An automated car will attempt a record-long drive this month across the US to see how it responds to conditions that have proven challenging for automated systems.
The modified Audi crossover SUV with special cameras, radar and software, will set off near the Golden Gate Bridge in San Francisco on March 22 hoping to arrive in New York City during the first week of the New York International Auto Show in April.
The coast-to-coast 3,500-mile drive will test the car in a variety of driving conditions from changing weather and terrain to potential road hazards. It will travel for six to eight hours each day and will be closely watched by a team of engineers from Delphi, the supplier of car electronics, who will be analysing the car’s performance.
Jeff Owens, Delphi’s chief technology officer, said it was time to broaden the spectrum of tests to help collect data to benefit engineers.
The incorporated safety technologies will enable the vehicle to make real-time decisions like stopping and then proceeding at a four-way stop, timing a highway merge or calculating the safest manoeuvre around a bicyclist on a city street.
Many of these driving scenarios have raised concerns across the carmaking industry about the arguably non-existent safety regulations – at this point – of a sector that is developing at a fast pace. The estimated market value for autonomous cars, if adopted widely, could be up to $60bn by 2030, according to research firm Gartner.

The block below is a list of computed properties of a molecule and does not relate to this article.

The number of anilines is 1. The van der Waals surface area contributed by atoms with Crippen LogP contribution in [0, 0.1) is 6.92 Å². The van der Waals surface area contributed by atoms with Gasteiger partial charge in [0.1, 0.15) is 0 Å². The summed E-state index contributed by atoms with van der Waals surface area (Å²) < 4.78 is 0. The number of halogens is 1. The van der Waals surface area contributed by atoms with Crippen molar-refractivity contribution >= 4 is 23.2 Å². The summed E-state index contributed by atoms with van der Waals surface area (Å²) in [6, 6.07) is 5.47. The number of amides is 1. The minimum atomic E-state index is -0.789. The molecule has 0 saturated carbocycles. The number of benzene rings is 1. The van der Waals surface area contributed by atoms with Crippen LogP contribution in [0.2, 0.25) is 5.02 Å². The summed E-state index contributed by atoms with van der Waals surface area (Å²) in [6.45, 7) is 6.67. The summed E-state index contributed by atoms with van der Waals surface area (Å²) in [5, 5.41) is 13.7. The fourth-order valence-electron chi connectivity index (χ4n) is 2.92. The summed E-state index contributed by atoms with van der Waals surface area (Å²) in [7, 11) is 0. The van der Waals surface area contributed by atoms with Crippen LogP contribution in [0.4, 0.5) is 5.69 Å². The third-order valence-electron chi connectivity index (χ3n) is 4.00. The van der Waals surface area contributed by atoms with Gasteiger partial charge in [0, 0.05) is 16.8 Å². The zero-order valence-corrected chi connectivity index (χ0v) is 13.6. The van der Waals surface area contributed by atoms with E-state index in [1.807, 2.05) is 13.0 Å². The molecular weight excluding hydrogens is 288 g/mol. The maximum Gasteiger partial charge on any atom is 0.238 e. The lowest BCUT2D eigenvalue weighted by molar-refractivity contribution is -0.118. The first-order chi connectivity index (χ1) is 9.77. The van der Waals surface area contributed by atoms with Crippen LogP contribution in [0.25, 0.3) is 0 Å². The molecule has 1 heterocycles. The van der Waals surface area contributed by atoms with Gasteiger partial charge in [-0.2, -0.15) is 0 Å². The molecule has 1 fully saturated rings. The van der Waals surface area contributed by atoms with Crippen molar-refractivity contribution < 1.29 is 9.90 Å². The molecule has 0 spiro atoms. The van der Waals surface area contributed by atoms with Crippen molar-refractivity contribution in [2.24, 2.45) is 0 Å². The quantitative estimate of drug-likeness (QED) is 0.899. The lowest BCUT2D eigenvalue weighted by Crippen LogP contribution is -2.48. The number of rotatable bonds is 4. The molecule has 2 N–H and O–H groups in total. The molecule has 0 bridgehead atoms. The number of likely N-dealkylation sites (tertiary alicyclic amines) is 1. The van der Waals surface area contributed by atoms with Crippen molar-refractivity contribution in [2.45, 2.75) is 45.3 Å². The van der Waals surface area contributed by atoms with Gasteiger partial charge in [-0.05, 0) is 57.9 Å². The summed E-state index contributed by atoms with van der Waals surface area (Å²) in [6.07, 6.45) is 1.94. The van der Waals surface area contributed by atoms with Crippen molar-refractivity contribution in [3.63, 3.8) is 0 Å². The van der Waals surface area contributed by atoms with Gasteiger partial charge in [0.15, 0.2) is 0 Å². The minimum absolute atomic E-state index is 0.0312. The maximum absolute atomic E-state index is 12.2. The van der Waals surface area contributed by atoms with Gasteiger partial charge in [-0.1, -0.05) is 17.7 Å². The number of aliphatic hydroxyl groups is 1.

Rapid advances in technology could outpace road safety measures and lead to fatalities and serious injuries if transport officials worldwide fail to understand how the introduction of self-driving cars will affect the liabilities of drivers, manufacturers and insurers.
As E&T news reported earlier this month, MPs warned that the UK risks missing out on the benefits of the multi-billion pound market in smart car technologies unless the government comes up with a comprehensive strategy to address many of these widely circulated issues.
Recently demonstrated on the streets of Las Vegas at CES 2015, Delphi’s automated driving vehicle includes advanced drive assistance systems (ADAS), automated motorway pilot with lane change and automated urban pilot.